Real estate slump costs livelihood of many, revenue loss for govt


Kathmandu, Mar. 24: Dhan Bahadur Chamling, a plumber, is greatly worried now after his business went drastically down. As the demand for underground boring was high in Koteshwor and Bhaktapur areas until three years ago, he opened a shop of goods required for underground water boring and plumbing near Sano Thimi in Bhaktapur, but now the shop has become a big financial burden for him.

"I reduced the size of my shop after failing to pay the rent, I still have to borrow money to pay the rent. After people stopped building houses, not only have I become jobless, no one visits my shop to buy goods," Chamling lamented. He further added that he was unable to pay loans he took to run the shop.

Like Chamling, many masons, painters and electricians have also been without jobs as only a small number of new houses are being built in the valley these days. Obviously, the slump in real estate business has affected many who directly or indirectly benefitted from the booming real estate business until three years ago.   

Real estate business still sluggish

The real estate business, which plummeted during the period of COVID-19 pandemic, has not been revived yet and many people who were making their livelihood in the sector, mostly in private house construction, are still facing difficulties. 

Due to the contraction in the economy caused by the COVID-19 pandemic and the state   ban on land plotting to classify the land, real estate business was affected nationwide.

Moreover, the strict policy adopted by the Nepal Rastra Bank on real estate companies and loans for residential homes, the real estate market suffered further decline. 

The NRB adopted a provision according to which 50 per cent of monthly income must be paid in installments to take a home loan ranging from Rs. 5 million to Rs. 20 million.

President of Nepal Land and Housing Developers' Federation Bhesh Raj Lohani said that the real estate business, which slowed down like other sectors after the lockdown imposed to control the spread of COVID-19, further declined because of the policy of the government and the NRB.

The introduction of the Land Use Regulation 2022, coupled with a liquidity crunch, resulted in a significant downturn in Nepal's real estate market, he said, adding that the number of property transactions plummeted significantly over the years. The government lifted the ban imposed on land plotting, stating that the ban may add further problem to the economy.

However, new policy of NRB stipulates that loans exceeding Rs. 5 million must maintain a Loan-to-Value ratio of 50 per cent. Previously, this ratio was 30 per cent within the Kathmandu Valley and 40 per cent outside.

Similarly, the loan-to-income ratio has been increased to 60 per cent for loans up to Rs. 5 million and 50 per cent for loans up to Rs. 20 million.

These provisions of the NRB are hampering the growth of the real estate business because people are not ready to buy houses even if they want to because of the problem of managing their income for EMI payments based on their income and property valuation, said Lohani.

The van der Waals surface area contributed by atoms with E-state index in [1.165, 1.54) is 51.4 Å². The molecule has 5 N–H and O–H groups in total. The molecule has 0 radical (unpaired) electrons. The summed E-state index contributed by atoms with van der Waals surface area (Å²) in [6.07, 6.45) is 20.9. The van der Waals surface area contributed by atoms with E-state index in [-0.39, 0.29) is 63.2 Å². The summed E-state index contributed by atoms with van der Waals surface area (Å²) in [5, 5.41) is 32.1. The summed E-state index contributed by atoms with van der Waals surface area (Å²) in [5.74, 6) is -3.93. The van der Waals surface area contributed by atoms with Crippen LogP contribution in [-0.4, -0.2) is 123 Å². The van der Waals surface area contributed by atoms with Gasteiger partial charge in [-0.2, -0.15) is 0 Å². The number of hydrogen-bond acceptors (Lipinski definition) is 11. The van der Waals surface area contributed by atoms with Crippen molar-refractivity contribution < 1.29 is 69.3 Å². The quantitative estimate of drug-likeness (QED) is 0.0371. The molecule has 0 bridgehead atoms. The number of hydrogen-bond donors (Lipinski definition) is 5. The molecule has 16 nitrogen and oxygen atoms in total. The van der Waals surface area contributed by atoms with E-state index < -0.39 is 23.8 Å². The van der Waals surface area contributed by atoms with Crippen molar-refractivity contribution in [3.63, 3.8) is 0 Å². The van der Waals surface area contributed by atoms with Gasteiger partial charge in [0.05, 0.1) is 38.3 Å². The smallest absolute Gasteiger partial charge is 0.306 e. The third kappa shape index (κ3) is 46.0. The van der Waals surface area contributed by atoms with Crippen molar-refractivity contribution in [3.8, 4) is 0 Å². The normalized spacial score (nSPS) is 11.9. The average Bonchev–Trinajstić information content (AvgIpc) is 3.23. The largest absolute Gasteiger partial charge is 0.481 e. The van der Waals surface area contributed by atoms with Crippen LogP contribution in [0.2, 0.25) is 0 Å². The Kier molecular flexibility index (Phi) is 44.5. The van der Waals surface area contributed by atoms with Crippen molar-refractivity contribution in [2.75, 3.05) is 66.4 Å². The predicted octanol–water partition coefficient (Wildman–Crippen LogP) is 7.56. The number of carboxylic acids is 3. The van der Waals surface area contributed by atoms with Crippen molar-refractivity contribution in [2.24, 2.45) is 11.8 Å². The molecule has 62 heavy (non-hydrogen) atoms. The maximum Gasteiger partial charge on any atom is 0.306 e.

Information Officer of Nepal Rastra Bank Dr. Dilli Ram Pokhrel said that the lending of banks and financial institutions in the real estate sector did not increase as of February of the current fiscal year.

However, the flow of personal residential home loans up to Rs. 20 million is increasing, he added.

According to the statistics of the NRB, in the first seven months of the current fiscal year, personal residential house loans from BFIs have increased by 9 per cent while such loans increased by only 2.75 per cent during the same period last year.

The outstanding loan of BFIs for personal residential house was Rs. 348 billion in July 2023 which reached Rs. 380 billion by February 2024.

However, real estate loans have decreased by 0.6 per cent during the review period. The real estate loan of banks and financial institutions was Rs. 249.44 billion in July 2023 and it fell to Rs. 247.99 billion in February 2024.

According to the statistics, the real estate market is slowing down because of the increase in repayment of real estate loans.

Dr. Pokhrel admitted that the NRB had adopted a policy of discouraging loans in the real estate sector due to the unexpected increase in real estate prices and the lack of liquidity in the banks after the COVID-19 pandemic.

However, with the improvement in the economy and increasing liquidity in the banking sector, the NRB is gradually easing the policy of lending in real estate and individual residential home loans, he said.

Construction of residential homes down by 80%

According to Sundar Khatri, an engineer and proprietor of Samar Construction, there has been a significant decline in the construction of individual homes for the last two years.

He said that his company, which designs houses, was designing 110 to 120 houses a year before COVID-19, but now it has decreased to barely one or two houses a month.

Not only the design of the houses, but also the number of houses built by his company has decreased significantly.

According to him, individual residential house construction has decreased by 80 per cent at pre cent as compared to pre COVID-19 period.

Due to the economic recession in the country, the income of people has dropped while the interest rates of banks are rising, so people are not ready to take loans to build houses, which has affected the overall construction.

Multiplier effect

The real estate industry plays a crucial role in the national economy by providing employment opportunities and contributing significantly to revenue generation.